Irish budget airline Ryanair’s RYA.I boss Michael O’Leary said on Wednesday the UK air travel industry was weaker than Europe’s as British consumers grapple with high interest rates and a cost-of-living crisis.
“Europe itself is strong, Italian domestics are strong, Spanish domestics are strong, Eastern Europe is strong. The UK I think is probably a little bit weaker with the exception of London,” he said, referring to the demand for air travel in each market.
“People are generally struggling here in the UK, interest rates are much higher, energy prices are higher, the economy is not in a good place here. We would expect weakness in the winter,” he added, speaking at a press conference in London on the airline’s winter schedule.
Ryanair – Europe’s largest airline by passenger numbers – is taking a cautious approach, O’Leary told reporters even as he estimated current booking levels were around 4%-5% higher than last year.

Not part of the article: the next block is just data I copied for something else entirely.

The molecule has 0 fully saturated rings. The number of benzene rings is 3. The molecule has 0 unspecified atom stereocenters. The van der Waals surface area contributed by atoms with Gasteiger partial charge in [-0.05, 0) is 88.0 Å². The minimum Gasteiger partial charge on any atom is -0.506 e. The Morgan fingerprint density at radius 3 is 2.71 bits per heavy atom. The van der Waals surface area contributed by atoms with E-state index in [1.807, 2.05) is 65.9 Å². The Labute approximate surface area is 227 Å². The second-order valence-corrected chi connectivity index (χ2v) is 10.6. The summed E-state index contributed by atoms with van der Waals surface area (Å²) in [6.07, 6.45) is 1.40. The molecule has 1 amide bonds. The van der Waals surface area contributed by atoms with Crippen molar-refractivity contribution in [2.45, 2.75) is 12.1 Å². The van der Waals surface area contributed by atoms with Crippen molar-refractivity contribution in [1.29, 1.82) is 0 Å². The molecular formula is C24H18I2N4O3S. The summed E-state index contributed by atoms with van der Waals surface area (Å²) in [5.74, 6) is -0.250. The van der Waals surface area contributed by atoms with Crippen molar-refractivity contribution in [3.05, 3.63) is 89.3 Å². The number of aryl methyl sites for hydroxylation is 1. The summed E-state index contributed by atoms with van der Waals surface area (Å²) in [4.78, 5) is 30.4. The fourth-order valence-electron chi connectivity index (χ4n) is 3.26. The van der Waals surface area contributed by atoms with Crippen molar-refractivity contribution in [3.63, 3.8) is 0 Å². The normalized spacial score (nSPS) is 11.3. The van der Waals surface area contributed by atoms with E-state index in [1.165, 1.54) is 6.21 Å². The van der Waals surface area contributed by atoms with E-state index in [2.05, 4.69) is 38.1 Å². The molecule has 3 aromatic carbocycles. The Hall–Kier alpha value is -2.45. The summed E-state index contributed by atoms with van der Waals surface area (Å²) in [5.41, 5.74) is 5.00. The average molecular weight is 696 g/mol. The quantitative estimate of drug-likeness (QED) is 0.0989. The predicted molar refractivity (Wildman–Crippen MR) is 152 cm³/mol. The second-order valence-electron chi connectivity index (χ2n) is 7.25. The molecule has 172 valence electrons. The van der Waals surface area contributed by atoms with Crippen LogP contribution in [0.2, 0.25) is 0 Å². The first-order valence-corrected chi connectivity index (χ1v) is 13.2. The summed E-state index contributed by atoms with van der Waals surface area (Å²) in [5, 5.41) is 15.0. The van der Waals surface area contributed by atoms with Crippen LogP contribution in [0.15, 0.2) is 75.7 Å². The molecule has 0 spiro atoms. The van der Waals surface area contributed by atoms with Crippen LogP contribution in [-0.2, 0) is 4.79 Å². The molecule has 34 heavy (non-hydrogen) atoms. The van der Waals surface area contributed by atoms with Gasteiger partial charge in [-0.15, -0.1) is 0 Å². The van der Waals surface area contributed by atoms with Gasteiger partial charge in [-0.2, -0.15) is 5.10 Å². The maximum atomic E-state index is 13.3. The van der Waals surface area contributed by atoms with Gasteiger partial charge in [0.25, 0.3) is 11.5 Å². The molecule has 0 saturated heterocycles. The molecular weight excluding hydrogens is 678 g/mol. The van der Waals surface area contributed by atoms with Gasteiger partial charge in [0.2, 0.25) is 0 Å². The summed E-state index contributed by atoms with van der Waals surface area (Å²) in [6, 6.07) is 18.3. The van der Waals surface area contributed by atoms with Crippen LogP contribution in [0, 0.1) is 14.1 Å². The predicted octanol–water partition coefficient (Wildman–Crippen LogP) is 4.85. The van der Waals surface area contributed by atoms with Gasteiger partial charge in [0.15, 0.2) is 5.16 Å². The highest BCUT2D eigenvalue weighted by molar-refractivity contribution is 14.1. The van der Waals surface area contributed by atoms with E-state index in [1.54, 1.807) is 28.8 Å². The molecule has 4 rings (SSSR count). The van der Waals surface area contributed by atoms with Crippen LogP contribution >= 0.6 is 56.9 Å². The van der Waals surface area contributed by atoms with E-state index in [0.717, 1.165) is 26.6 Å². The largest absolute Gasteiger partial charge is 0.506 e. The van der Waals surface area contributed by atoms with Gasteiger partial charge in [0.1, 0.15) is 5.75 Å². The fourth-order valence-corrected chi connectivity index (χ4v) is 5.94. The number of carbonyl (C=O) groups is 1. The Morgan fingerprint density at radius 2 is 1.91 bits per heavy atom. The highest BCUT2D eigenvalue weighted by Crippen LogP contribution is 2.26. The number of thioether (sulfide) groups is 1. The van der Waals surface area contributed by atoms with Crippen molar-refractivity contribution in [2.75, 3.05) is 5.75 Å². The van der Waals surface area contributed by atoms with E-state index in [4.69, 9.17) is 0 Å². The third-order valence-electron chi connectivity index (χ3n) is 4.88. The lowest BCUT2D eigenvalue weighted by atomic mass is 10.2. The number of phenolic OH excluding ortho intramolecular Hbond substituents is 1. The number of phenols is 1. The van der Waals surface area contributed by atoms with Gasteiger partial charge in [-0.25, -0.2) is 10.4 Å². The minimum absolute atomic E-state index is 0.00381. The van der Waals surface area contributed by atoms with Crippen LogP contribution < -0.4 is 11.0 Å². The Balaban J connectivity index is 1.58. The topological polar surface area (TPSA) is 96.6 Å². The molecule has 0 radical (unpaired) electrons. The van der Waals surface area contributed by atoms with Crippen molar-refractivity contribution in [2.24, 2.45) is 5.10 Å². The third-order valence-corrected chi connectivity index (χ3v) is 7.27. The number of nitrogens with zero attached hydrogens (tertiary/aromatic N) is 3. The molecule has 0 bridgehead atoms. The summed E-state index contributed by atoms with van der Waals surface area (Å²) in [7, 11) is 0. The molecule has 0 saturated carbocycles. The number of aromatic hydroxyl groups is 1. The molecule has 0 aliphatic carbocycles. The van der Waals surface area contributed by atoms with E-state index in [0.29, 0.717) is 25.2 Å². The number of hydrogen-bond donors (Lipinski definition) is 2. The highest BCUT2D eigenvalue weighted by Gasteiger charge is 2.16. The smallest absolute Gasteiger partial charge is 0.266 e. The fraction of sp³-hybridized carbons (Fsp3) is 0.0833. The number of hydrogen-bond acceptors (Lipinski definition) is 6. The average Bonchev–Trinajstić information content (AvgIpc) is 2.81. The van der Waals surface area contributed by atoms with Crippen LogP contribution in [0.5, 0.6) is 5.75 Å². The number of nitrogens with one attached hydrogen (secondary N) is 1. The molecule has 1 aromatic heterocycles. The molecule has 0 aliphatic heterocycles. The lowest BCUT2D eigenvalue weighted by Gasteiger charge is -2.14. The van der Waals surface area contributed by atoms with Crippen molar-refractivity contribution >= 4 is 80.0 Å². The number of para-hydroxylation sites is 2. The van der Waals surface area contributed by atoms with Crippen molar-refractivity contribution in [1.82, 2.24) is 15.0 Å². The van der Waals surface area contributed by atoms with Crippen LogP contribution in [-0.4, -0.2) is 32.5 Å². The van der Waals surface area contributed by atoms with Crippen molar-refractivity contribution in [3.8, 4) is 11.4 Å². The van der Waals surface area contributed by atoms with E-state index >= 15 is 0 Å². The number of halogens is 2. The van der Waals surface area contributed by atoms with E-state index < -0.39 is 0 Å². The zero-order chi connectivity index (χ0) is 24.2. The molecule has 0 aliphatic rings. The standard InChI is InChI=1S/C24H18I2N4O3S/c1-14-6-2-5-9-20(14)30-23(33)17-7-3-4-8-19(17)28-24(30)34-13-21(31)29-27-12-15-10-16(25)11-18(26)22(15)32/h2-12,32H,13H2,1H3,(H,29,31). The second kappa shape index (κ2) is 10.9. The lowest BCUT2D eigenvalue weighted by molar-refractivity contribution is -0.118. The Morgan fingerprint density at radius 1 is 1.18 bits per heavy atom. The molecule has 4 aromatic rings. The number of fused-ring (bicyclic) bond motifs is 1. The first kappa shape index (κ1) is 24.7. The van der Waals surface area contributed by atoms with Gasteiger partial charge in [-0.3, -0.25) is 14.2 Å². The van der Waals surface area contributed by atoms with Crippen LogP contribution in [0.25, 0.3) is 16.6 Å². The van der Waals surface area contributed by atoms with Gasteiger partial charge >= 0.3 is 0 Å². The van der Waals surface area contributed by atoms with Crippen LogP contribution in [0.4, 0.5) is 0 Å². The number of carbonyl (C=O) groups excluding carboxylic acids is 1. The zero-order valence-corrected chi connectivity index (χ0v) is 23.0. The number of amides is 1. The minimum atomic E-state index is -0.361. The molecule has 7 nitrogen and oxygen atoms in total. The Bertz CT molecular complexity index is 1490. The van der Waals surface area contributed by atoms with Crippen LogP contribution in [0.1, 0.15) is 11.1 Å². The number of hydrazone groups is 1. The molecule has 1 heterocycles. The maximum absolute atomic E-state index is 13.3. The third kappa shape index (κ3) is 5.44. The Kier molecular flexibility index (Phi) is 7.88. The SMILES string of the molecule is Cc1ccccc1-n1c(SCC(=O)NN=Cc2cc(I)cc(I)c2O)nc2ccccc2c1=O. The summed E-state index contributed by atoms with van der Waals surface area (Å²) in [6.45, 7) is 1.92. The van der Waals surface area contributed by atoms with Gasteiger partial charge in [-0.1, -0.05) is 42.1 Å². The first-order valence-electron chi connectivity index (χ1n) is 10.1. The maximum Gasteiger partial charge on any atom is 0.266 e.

He said “demand for travel is not insatiable”, citing signs of a dip in consumer confidence.
Earlier, the head of British Airways owner IAG ICAG.L, Luis Gallego, said demand for travel was “very, very strong”, except from the corporate sector, adding that the recovery of corporate demand in Spain was happening faster than in Britain.
A rebound in travel following the damaging impact of pandemic restrictions on the sector helped Ryanair make 663 million euros in after-tax profits for the three months to June, beating market expectations.
O’Leary estimated Ryanair would carry 183.5 million passengers in the current fiscal year, compared with 149 million pre-COVID.
“We are certainly seeing people booking earlier at slightly higher fares,” O’Leary said after a robust summer period.
“We’re seeing very strong demand. What’s unusual is this is the second year in a row we’ve seen very strong demand at very strong prices. That can’t continue.”